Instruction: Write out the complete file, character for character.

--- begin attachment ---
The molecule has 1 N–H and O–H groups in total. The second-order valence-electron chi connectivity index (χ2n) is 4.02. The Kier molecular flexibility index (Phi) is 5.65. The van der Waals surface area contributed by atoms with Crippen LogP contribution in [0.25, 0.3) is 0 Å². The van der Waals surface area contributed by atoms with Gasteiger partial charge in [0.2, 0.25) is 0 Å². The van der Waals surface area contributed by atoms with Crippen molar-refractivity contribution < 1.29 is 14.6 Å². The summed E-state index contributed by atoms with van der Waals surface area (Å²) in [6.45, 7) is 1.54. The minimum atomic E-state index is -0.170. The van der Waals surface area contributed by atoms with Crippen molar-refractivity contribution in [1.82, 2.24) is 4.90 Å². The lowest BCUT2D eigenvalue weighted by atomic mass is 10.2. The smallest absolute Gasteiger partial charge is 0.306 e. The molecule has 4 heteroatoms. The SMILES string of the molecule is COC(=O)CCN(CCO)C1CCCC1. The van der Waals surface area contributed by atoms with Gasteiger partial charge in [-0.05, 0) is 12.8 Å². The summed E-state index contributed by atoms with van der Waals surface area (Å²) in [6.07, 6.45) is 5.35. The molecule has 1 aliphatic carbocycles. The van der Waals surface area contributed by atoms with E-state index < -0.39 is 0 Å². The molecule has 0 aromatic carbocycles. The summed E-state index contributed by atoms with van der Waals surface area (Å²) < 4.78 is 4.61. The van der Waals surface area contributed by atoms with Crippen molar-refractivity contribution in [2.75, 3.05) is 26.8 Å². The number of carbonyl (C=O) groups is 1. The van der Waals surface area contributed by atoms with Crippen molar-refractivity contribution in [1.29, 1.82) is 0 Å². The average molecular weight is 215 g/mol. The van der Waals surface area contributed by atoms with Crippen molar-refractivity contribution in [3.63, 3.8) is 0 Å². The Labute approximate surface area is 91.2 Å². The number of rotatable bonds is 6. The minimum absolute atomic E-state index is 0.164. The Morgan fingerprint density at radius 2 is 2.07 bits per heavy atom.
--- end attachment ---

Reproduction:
The molecule has 1 N–H and O–H groups in total. The second-order valence-electron chi connectivity index (χ2n) is 4.02. The Kier molecular flexibility index (Phi) is 5.65. The van der Waals surface area contributed by atoms with Crippen LogP contribution in [0.25, 0.3) is 0 Å². The van der Waals surface area contributed by atoms with Gasteiger partial charge in [0.2, 0.25) is 0 Å². The van der Waals surface area contributed by atoms with Crippen molar-refractivity contribution < 1.29 is 14.6 Å². The summed E-state index contributed by atoms with van der Waals surface area (Å²) in [6.45, 7) is 1.54. The minimum atomic E-state index is -0.170. The van der Waals surface area contributed by atoms with Crippen molar-refractivity contribution in [1.82, 2.24) is 4.90 Å². The lowest BCUT2D eigenvalue weighted by atomic mass is 10.2. The smallest absolute Gasteiger partial charge is 0.306 e. The molecule has 4 heteroatoms. The SMILES string of the molecule is COC(=O)CCN(CCO)C1CCCC1. The van der Waals surface area contributed by atoms with Gasteiger partial charge in [-0.05, 0) is 12.8 Å². The summed E-state index contributed by atoms with van der Waals surface area (Å²) in [6.07, 6.45) is 5.35. The molecule has 1 aliphatic carbocycles. The van der Waals surface area contributed by atoms with E-state index < -0.39 is 0 Å². The molecule has 0 aromatic carbocycles. The summed E-state index contributed by atoms with van der Waals surface area (Å²) < 4.78 is 4.61. The van der Waals surface area contributed by atoms with Crippen molar-refractivity contribution in [2.75, 3.05) is 26.8 Å². The number of carbonyl (C=O) groups is 1. The van der Waals surface area contributed by atoms with Crippen molar-refractivity contribution in [1.29, 1.82) is 0 Å². The average molecular weight is 215 g/mol. The van der Waals surface area contributed by atoms with Crippen molar-refractivity contribution in [3.63, 3.8) is 0 Å². The Labute approximate surface area is 91.2 Å². The number of rotatable bonds is 6. The minimum absolute atomic E-state index is 0.164. The Morgan fingerprint density at radius 2 is 2.07 bits per heavy atom.